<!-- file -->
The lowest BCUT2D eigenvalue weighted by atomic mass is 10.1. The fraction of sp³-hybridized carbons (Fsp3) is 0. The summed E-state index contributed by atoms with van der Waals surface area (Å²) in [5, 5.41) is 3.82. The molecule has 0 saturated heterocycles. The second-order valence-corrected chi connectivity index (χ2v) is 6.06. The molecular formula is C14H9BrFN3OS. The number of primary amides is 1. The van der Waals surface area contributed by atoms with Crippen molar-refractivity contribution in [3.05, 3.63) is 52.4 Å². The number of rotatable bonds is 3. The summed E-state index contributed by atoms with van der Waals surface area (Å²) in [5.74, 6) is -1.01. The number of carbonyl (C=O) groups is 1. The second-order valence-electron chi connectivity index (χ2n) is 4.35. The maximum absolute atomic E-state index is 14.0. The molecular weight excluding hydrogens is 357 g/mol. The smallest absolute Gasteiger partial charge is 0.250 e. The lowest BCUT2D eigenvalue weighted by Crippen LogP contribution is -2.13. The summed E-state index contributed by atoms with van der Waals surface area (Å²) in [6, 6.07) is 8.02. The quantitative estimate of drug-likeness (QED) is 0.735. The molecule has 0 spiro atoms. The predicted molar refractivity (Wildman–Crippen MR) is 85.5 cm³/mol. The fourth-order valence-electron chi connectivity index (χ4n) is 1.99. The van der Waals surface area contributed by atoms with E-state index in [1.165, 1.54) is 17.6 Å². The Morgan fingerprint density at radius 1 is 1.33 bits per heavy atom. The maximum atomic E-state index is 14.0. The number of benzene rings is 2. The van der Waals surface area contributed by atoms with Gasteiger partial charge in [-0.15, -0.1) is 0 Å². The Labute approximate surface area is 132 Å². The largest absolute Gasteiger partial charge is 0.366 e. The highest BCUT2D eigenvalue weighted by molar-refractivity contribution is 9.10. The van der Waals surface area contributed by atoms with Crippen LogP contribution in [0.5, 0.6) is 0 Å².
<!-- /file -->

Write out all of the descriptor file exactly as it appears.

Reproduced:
The lowest BCUT2D eigenvalue weighted by atomic mass is 10.1. The fraction of sp³-hybridized carbons (Fsp3) is 0. The summed E-state index contributed by atoms with van der Waals surface area (Å²) in [5, 5.41) is 3.82. The molecule has 0 saturated heterocycles. The second-order valence-corrected chi connectivity index (χ2v) is 6.06. The molecular formula is C14H9BrFN3OS. The number of primary amides is 1. The van der Waals surface area contributed by atoms with Crippen molar-refractivity contribution in [3.05, 3.63) is 52.4 Å². The number of rotatable bonds is 3. The summed E-state index contributed by atoms with van der Waals surface area (Å²) in [5.74, 6) is -1.01. The number of carbonyl (C=O) groups is 1. The second-order valence-electron chi connectivity index (χ2n) is 4.35. The maximum absolute atomic E-state index is 14.0. The molecular weight excluding hydrogens is 357 g/mol. The smallest absolute Gasteiger partial charge is 0.250 e. The lowest BCUT2D eigenvalue weighted by Crippen LogP contribution is -2.13. The summed E-state index contributed by atoms with van der Waals surface area (Å²) in [6, 6.07) is 8.02. The quantitative estimate of drug-likeness (QED) is 0.735. The molecule has 0 spiro atoms. The predicted molar refractivity (Wildman–Crippen MR) is 85.5 cm³/mol. The fourth-order valence-electron chi connectivity index (χ4n) is 1.99. The van der Waals surface area contributed by atoms with E-state index in [1.165, 1.54) is 17.6 Å². The Morgan fingerprint density at radius 1 is 1.33 bits per heavy atom. The maximum atomic E-state index is 14.0. The number of benzene rings is 2. The van der Waals surface area contributed by atoms with Gasteiger partial charge in [-0.15, -0.1) is 0 Å². The Labute approximate surface area is 132 Å². The largest absolute Gasteiger partial charge is 0.366 e. The highest BCUT2D eigenvalue weighted by molar-refractivity contribution is 9.10. The van der Waals surface area contributed by atoms with Crippen LogP contribution in [0.5, 0.6) is 0 Å².